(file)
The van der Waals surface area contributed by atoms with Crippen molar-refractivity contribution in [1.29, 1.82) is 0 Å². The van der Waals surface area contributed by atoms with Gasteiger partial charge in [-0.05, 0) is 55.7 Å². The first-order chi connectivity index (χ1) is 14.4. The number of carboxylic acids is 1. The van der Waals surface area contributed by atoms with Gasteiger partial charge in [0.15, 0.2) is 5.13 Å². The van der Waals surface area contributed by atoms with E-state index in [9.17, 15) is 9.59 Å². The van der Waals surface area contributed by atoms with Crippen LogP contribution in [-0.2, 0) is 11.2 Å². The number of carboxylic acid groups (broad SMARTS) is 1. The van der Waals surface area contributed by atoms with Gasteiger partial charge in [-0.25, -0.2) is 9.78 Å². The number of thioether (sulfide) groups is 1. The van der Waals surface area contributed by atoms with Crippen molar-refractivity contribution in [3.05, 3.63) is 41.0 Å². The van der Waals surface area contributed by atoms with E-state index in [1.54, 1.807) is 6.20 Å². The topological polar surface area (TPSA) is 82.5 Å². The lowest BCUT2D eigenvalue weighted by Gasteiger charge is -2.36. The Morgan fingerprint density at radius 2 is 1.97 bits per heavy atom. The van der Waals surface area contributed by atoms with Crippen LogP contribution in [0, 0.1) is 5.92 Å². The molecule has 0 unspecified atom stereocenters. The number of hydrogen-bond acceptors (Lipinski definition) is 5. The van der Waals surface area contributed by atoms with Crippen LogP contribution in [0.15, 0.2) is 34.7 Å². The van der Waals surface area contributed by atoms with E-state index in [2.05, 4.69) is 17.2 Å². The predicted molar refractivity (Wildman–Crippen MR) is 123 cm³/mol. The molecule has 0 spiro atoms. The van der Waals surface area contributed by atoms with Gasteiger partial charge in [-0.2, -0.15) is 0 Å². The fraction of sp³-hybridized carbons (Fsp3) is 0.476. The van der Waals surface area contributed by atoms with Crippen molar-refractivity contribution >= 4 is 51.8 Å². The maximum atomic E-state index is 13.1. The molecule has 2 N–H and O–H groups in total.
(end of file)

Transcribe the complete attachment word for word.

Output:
The van der Waals surface area contributed by atoms with Crippen molar-refractivity contribution in [1.29, 1.82) is 0 Å². The van der Waals surface area contributed by atoms with Gasteiger partial charge in [-0.05, 0) is 55.7 Å². The first-order chi connectivity index (χ1) is 14.4. The number of carboxylic acids is 1. The van der Waals surface area contributed by atoms with Gasteiger partial charge in [0.15, 0.2) is 5.13 Å². The van der Waals surface area contributed by atoms with E-state index in [9.17, 15) is 9.59 Å². The van der Waals surface area contributed by atoms with Crippen LogP contribution in [-0.2, 0) is 11.2 Å². The number of carboxylic acid groups (broad SMARTS) is 1. The van der Waals surface area contributed by atoms with Gasteiger partial charge in [-0.25, -0.2) is 9.78 Å². The number of thioether (sulfide) groups is 1. The van der Waals surface area contributed by atoms with Crippen molar-refractivity contribution in [3.05, 3.63) is 41.0 Å². The van der Waals surface area contributed by atoms with E-state index in [1.54, 1.807) is 6.20 Å². The topological polar surface area (TPSA) is 82.5 Å². The lowest BCUT2D eigenvalue weighted by Gasteiger charge is -2.36. The Morgan fingerprint density at radius 2 is 1.97 bits per heavy atom. The van der Waals surface area contributed by atoms with Crippen LogP contribution in [0, 0.1) is 5.92 Å². The molecule has 0 unspecified atom stereocenters. The number of hydrogen-bond acceptors (Lipinski definition) is 5. The van der Waals surface area contributed by atoms with Crippen LogP contribution in [0.15, 0.2) is 34.7 Å². The van der Waals surface area contributed by atoms with E-state index in [2.05, 4.69) is 17.2 Å². The predicted molar refractivity (Wildman–Crippen MR) is 123 cm³/mol. The molecule has 0 spiro atoms. The van der Waals surface area contributed by atoms with Gasteiger partial charge in [-0.2, -0.15) is 0 Å². The fraction of sp³-hybridized carbons (Fsp3) is 0.476. The van der Waals surface area contributed by atoms with Crippen molar-refractivity contribution >= 4 is 51.8 Å². The maximum atomic E-state index is 13.1. The molecule has 2 N–H and O–H groups in total.